On the heels of the Charleston Wine + Food Festival about 30 Charleston bar managers and staff boarded a pontoon boat at the Isle of Palms marina. Our journey was sponsored by Don Julio Tequila for the purposes of demonstrating the reasons farming and processing of ingredients are so vital to the quality of the finished product.  Local shellfish farmer Clammer Dave uses similar dedication to growing, harvesting, and processing his main ingredient above and beyond that of his competitors similar to how Don Julio prides itself on its treatment of agave plants for tequila.


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As we cruised slowly out toward Capers Island our boat driver Robert of Barrier Island Eco Tours showed us lots of local bird varieties and told us why the Charleston marshes so vital to our ecosystem and lifestyle in Charleston. We sipped on mason jars of Don Julio margaritas as we enjoyed our tour of the beautiful marshes.

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As we approached some of Clammer Dave’s oyster beds he discussed how jet skis and the surge of boating in this sensitive oyster bed area can have a dramatic negative effect on clams and oysters.

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Clammer Dave discussed how poaching has started to become a problem and how he has begun using HD cameras installed on buoys to help combat this.

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He then took us to a floating house boat near his oyster beds. He said that when we started this business around ten years ago that he would live on this boat from time to time so that he could spend more time getting all of his work done. Both clams and oysters are planted and harvested by his business. He sells to many downtown Charleston, SC restaurants and also ships to restaurants around the country including some in New York City.  Visit his website for more information.  www.clammerdave.com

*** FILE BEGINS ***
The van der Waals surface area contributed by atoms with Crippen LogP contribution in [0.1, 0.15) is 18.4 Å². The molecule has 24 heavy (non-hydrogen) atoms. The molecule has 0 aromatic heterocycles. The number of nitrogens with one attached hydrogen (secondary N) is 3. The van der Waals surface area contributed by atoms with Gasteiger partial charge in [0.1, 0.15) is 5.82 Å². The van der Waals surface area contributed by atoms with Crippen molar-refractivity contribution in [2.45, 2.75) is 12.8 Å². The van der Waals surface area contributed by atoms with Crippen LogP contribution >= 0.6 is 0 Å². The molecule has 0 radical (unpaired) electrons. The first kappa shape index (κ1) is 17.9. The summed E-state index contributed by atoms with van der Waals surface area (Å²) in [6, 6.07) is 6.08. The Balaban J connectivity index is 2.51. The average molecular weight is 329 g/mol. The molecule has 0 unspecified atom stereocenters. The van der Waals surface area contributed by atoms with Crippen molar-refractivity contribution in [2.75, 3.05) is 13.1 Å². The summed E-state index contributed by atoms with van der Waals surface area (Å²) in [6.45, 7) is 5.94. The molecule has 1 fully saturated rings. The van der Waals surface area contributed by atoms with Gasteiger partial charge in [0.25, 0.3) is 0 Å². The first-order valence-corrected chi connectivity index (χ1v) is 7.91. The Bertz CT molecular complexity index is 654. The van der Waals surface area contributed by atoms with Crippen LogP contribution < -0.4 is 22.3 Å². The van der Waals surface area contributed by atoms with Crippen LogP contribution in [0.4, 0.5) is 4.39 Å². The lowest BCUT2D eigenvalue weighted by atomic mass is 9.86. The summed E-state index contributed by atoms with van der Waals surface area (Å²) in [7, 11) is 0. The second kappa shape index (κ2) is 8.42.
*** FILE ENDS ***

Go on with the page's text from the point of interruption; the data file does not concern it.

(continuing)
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After our boat cruise we headed back to Clammer Dave’s processing plant located near McClellanville, SC and he spent some time explaining to us the ways his crew uses their senses of hearing, sight, and smell to sort out any poor quality oysters. They also sort them by hand one at a time by weight so that they can deliver a superior and consistant product to his customers. This type of one by one hand sorting is almost never done by other oyster producers. At 3:40 in the below video there is a great discussion about how both Clammer Dave and Don Julio respect the ingredients and do everything in their power to keep them at maximum quality.

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Then the party began as the bar managers and staff started sampling Don Julio oyster shooters and a local bluegrass band got our collective juices flowing. There was Don Julio cocktails including the “50/50” and “Basil Smash”.

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We then sampled roasted oysters (steamed) in clusters as well as selects (singles). At the end of the night we finished with a Lowcountry boil of clams, shrimp, corn and potatoes.

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I definitely have a greater respect for the companies that take the time to focus on quality. Taking pride in delivering a world class product like Don Julio and Clammer Dave requires a dedication most food businesses lack. In the age of the global industrial food market it is nice to see and support those companies that do it responsibly.


Cheers to Don Julio for this wonderful day, your dedication to quality, and your delicious tequila!